A Sony Corp. game executive rebuffed concerns Wednesday that the PlayStation 3’s delayed launch would put it at a competitive disadvantage to the already available Xbox 360 game console.
“We have a tremendous piece of hardware ... and great creativity,” Phil Harrison, president of Sony Computer Entertainment's Worldwide Studios, told an assembly of reporters at the Game Developer Conference. “I have no concerns about the competition.”
Earlier, Harrison delivered the conference’s opening keynote before thousands of game developers, and apologized for the delay, which was announced in Tokyo last week.
The worldwide launch will now take place in November instead of the expected staggered launch, first in Japan in the spring followed by North America.
In addition to demonstrating the powerful high-definition graphics capabilities of the upcoming PS3, Harrison detailed the underlying strategy of the device as a networked machine.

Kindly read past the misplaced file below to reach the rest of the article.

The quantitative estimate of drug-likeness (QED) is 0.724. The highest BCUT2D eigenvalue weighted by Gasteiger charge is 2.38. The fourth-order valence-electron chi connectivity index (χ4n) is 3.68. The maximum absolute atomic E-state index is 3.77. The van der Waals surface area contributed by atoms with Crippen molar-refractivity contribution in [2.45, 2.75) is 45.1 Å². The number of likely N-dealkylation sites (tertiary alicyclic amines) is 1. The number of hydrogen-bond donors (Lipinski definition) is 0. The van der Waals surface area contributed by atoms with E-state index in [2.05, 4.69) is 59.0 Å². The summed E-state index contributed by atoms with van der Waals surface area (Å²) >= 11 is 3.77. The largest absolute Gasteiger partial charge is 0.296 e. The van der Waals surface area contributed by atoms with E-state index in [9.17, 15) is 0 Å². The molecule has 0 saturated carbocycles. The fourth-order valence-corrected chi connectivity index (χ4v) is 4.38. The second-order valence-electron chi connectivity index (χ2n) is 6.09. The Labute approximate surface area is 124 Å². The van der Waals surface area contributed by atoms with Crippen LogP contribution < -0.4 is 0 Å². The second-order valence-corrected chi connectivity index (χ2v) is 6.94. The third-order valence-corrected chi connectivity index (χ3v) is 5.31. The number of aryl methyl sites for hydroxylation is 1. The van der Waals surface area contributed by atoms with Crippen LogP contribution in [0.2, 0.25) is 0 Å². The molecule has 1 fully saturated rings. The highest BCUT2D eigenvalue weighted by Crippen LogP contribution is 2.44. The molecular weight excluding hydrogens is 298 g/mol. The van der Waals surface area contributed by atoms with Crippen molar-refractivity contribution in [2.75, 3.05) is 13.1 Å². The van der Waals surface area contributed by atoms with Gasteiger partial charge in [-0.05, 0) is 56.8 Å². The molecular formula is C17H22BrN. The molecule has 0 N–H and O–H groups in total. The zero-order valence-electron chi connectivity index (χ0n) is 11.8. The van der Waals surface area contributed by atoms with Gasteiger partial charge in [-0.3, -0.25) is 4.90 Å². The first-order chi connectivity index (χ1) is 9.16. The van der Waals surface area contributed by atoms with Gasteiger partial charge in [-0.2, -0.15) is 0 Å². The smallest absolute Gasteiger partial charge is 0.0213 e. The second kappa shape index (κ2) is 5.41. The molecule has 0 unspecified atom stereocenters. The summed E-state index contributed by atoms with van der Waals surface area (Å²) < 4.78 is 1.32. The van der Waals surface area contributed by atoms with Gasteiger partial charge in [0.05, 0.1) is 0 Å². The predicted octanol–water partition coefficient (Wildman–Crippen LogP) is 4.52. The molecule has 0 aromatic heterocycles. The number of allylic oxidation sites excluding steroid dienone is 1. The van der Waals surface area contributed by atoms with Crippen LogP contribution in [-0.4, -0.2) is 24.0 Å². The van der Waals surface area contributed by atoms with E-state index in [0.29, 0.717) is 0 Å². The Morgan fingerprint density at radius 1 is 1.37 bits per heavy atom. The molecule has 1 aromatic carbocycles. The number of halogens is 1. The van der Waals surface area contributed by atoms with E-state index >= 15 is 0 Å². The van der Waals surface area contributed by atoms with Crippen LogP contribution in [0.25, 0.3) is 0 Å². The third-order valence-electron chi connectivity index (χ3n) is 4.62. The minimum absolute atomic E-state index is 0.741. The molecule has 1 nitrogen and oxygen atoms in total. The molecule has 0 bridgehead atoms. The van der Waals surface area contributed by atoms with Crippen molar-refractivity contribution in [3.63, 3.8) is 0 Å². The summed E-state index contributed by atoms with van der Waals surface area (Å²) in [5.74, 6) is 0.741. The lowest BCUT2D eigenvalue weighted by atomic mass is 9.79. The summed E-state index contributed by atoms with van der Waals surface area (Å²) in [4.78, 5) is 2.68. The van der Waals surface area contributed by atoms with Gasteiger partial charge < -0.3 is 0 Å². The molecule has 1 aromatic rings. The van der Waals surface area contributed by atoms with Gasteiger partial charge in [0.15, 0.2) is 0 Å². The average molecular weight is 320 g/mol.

The console will act as a media server for the home, Harrison said, allowing it to deliver content to other devices on a user’s home network, including the PlayStation Portable.
More importantly, the online platform of PS3 will enable new features, ranging from video chat and voice communications over the Internet to the ability to purchase and download game or other entertainment content directly to the machine.
Instead of relying on sales from consoles and packaged game sales, Sony plans a variety of revenue sources. Among them: an online PS3 store to sell downloadable content, including full-versions of games themselves; subscriptions for online game play or different levels of service; micropayments for game objects or other media; and perhaps payments for “episodic” content, he said.
The PS3 delay comes at a time when competition in next-generation game consoles is heating up. Microsoft Corp. already put the Xbox 360 on sale last November and, capitalizing on Sony’s delay, the company said this week it will increase production to help meet demand. (MSNBC.com is a Microsoft - NBC joint venture.)
Nintendo Co., the Japanese manufacturer of Game Boy machines and Pokemon and Super Mario game software, is also planning its version called Revolution later this year. The president of Nintendo is slated to speak at the conference on Thursday.